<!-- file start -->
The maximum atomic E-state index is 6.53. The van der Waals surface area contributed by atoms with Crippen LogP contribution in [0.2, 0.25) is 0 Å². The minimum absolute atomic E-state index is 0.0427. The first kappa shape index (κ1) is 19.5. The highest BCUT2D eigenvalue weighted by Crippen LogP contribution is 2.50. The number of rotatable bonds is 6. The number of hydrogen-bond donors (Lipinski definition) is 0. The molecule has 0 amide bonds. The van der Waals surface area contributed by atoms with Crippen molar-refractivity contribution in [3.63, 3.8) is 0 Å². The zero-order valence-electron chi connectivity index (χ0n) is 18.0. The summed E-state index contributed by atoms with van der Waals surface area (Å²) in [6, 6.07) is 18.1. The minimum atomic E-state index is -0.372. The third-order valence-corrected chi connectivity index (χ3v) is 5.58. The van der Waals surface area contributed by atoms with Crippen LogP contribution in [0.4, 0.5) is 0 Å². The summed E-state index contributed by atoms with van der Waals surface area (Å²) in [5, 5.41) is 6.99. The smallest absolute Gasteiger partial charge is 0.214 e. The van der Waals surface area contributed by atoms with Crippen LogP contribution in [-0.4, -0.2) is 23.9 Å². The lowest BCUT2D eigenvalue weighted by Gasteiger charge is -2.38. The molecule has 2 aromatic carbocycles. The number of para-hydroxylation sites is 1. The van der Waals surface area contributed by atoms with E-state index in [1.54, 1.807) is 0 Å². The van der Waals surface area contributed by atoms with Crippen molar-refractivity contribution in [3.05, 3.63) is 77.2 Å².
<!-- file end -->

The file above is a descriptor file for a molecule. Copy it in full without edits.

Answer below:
The maximum atomic E-state index is 6.53. The van der Waals surface area contributed by atoms with Crippen LogP contribution in [0.2, 0.25) is 0 Å². The minimum absolute atomic E-state index is 0.0427. The first kappa shape index (κ1) is 19.5. The highest BCUT2D eigenvalue weighted by Crippen LogP contribution is 2.50. The number of rotatable bonds is 6. The number of hydrogen-bond donors (Lipinski definition) is 0. The molecule has 0 amide bonds. The van der Waals surface area contributed by atoms with Crippen molar-refractivity contribution in [3.63, 3.8) is 0 Å². The zero-order valence-electron chi connectivity index (χ0n) is 18.0. The summed E-state index contributed by atoms with van der Waals surface area (Å²) in [6, 6.07) is 18.1. The minimum atomic E-state index is -0.372. The third-order valence-corrected chi connectivity index (χ3v) is 5.58. The van der Waals surface area contributed by atoms with Crippen LogP contribution in [0.4, 0.5) is 0 Å². The summed E-state index contributed by atoms with van der Waals surface area (Å²) in [5, 5.41) is 6.99. The smallest absolute Gasteiger partial charge is 0.214 e. The van der Waals surface area contributed by atoms with Crippen LogP contribution in [-0.4, -0.2) is 23.9 Å². The lowest BCUT2D eigenvalue weighted by Gasteiger charge is -2.38. The molecule has 2 aromatic carbocycles. The number of para-hydroxylation sites is 1. The van der Waals surface area contributed by atoms with E-state index in [1.54, 1.807) is 0 Å². The van der Waals surface area contributed by atoms with Crippen molar-refractivity contribution in [3.05, 3.63) is 77.2 Å².